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A tune-up usually refers to the routine servicing of the engine to meet the manufacturer's specifications. Tune-ups are needed periodically as according to the manufacturer's recommendations to ensure an automobile runs as expected. Modern vehicles now typically require only a few tune-ups over the course of an approximate 250,000 kilometres (160,000 mi) or a 10 year lifespan.
Tune-ups may include the following:
Re-fastening of cylinder head bolts
Adjustment of the carburetor idle speed and the air-fuel mixture
Inspection and possible replacement of ignition system components like contact breaker points, distributor cap and distributor rotor
Replacement of the air filter and other filters
Inspection of emission controls
Replacement of spark plugs.
In early days, mechanics finished tuning up a performance car such as a Ferrari and would take it around a track several times to burn out any built-up carbon; this is known as an Italian tuneup.
Performance tuning focuses on tuning an engine for motor sport, although many such cars never compete but rather are built for show or leisure driving. In this context, the power output, torque, and responsiveness of the engine are of premium importance, but reliability and fuel economy are also relevant. In races, the engine must be strong enough to withstand the additional stress placed upon it, and so is often far stronger than any mass-produced design on which it may be based, and also that the vehicle must carry sufficient fuel. In particular, the transmission, driveshaft and any other load-bearing powertrain components may need to be modified in order to withstand the load from the increased power.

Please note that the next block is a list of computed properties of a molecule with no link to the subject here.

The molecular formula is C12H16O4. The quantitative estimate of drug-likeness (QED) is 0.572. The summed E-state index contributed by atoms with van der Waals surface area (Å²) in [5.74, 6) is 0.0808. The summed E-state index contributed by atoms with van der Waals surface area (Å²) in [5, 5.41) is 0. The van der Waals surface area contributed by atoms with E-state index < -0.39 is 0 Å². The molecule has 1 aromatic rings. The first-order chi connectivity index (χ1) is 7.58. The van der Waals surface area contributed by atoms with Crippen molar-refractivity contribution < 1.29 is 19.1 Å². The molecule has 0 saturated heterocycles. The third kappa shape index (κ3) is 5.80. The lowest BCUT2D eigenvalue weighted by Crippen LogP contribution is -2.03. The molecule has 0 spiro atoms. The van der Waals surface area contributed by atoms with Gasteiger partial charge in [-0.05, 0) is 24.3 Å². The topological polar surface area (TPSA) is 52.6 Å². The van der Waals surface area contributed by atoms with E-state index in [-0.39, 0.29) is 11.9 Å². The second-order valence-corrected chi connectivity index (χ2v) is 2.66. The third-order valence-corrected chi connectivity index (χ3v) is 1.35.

In most cases, people are interested in increasing the power output of an engine. Many well tried and tested techniques have been devised to achieve this, but all essentially operate to increase the rate (and to a lesser extent efficiency) of combustion in a given engine. This is achieved by putting more air/fuel mixture into the engine, using a fuel with higher energy content, burning it more rapidly, and getting rid of the waste products more rapidly - this increases volumetric efficiency. In order to check the amount of the air/fuel mixture, air fuel ratio meters are often used. The weight of this fuel will affect the overall performance of the car, so fuel economy is a competitive advantage. This also means that the performance tuning of an engine should take place in the context of the development of the overall vehicle.